Clinical efficacy of oral linezolid compared with intravenous vancomycin for the treatment of methicillin-resistant Staphylococcus aureus-complicated skin and soft tissue infections: a retrospective, propensity score-matched, case-control analysis

Clin Ther. 2012 Aug;34(8):1667-73.e1. doi: 10.1016/j.clinthera.2012.06.018. Epub 2012 Jul 6.


Background: Linezolid is 100% bioavailable in oral and intravenous formulations. In a recent prospective, randomized, open-label, comparator-controlled, multicenter, phase 4 clinical trial in adults with complicated skin and soft tissue infections (cSSTIs) caused by methicillin-resistant Staphylococcus aureus (MRSA), linezolid achieved clinical and microbiologic success comparable to appropriately dosed intravenous vancomycin. Although patients were randomly assigned to receive linezolid or vancomycin, the protocol allowed patients to start therapy using oral or intravenous linezolid on the basis of investigator discretion and patient ability to tolerate oral medication.

Objective: The objective of this study was to assess the efficacy and tolerability of linezolid when administered orally in adults with cSSTI caused by MRSA. In this retrospective analysis, we examined data collected from the aforementioned trial to compare outcomes in patients who received either oral linezolid or intravenous vancomycin therapy.

Methods: This study analyzed outcomes in patients who received treatment for 7 to 14 days with either oral linezolid (600 mg q12h; n = 95) or intravenous vancomycin (15 mg/kg q12h, adjusted for creatinine clearance and trough concentration; n = 210). By design, these groups were not randomized. Propensity score matching on baseline variables was used to balance these groups by identifying a comparable group of patients who received vancomycin therapy and comparing them with patients who received oral linezolid therapy. Clinical and microbiologic success rates at the end of treatment and the end of the study (EOS) were then directly compared between the groups using matched-pair logistic regression. The tolerability of the 2 treatments (within this matched group) was also described.

Results: Ninety-two patients with well-matched baseline characteristics were included in each treatment group. At EOS, the odds ratio for clinical success of oral linezolid therapy vs intravenous vancomycin therapy was 4.0 (95% CI, 1.3-12.0; P = 0.01), and the odds ratio for microbiologic success at EOS was 2.7 (95% CI, 1.2-5.7; P = 0.01). Overall rates of adverse events in each group were consistent with reported safety profiles for each drug.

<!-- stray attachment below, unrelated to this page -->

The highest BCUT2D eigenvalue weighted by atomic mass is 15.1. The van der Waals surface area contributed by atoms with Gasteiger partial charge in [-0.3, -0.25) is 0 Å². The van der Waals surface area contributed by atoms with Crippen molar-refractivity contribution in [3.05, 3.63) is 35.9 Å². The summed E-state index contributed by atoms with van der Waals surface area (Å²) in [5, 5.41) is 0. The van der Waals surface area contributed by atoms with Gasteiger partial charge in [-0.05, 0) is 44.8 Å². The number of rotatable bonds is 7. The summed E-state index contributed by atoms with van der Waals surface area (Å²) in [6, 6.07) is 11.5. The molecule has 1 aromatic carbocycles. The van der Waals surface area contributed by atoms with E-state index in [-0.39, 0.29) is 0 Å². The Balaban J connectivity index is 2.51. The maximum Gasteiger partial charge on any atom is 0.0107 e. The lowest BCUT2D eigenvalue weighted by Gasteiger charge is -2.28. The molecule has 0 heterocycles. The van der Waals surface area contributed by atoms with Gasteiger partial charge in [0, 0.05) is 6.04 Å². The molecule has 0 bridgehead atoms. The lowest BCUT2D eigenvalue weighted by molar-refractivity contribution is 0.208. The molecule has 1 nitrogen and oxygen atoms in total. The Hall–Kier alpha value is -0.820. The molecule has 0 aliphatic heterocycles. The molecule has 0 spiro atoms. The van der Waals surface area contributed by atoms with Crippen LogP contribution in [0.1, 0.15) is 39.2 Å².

Conclusion: A favorable clinical cure rate was achieved with oral linezolid therapy when compared with intravenous vancomycin therapy in propensity score-matched patients with cSSTI proved to be caused by MRSA. Identifier: NCT00087490.

Publication types

  • Comparative Study
  • Research Support, Non-U.S. Gov't
  • Research Support, U.S. Gov't, Non-P.H.S.

MeSH terms

  • Acetamides / administration & dosage*
  • Acetamides / adverse effects
  • Administration, Oral
  • Adult
  • Aged
  • Anti-Bacterial Agents / administration & dosage*
  • Anti-Bacterial Agents / adverse effects
  • Clinical Trials, Phase IV as Topic
  • Female
  • Humans
  • Infusions, Intravenous
  • Linezolid
  • Logistic Models
  • Male
  • Methicillin-Resistant Staphylococcus aureus / drug effects*
  • Methicillin-Resistant Staphylococcus aureus / isolation & purification
  • Middle Aged
  • Multicenter Studies as Topic
  • Odds Ratio
  • Oxazolidinones / administration & dosage*
  • Oxazolidinones / adverse effects
  • Propensity Score
  • Randomized Controlled Trials as Topic
  • Retrospective Studies
  • Soft Tissue Infections / drug therapy*
  • Soft Tissue Infections / microbiology
  • Staphylococcal Skin Infections / drug therapy*
  • Staphylococcal Skin Infections / microbiology
  • Treatment Outcome
  • Vancomycin / administration & dosage*
  • Vancomycin / adverse effects


  • Acetamides
  • Anti-Bacterial Agents
  • Oxazolidinones
  • Vancomycin
  • Linezolid

Associated data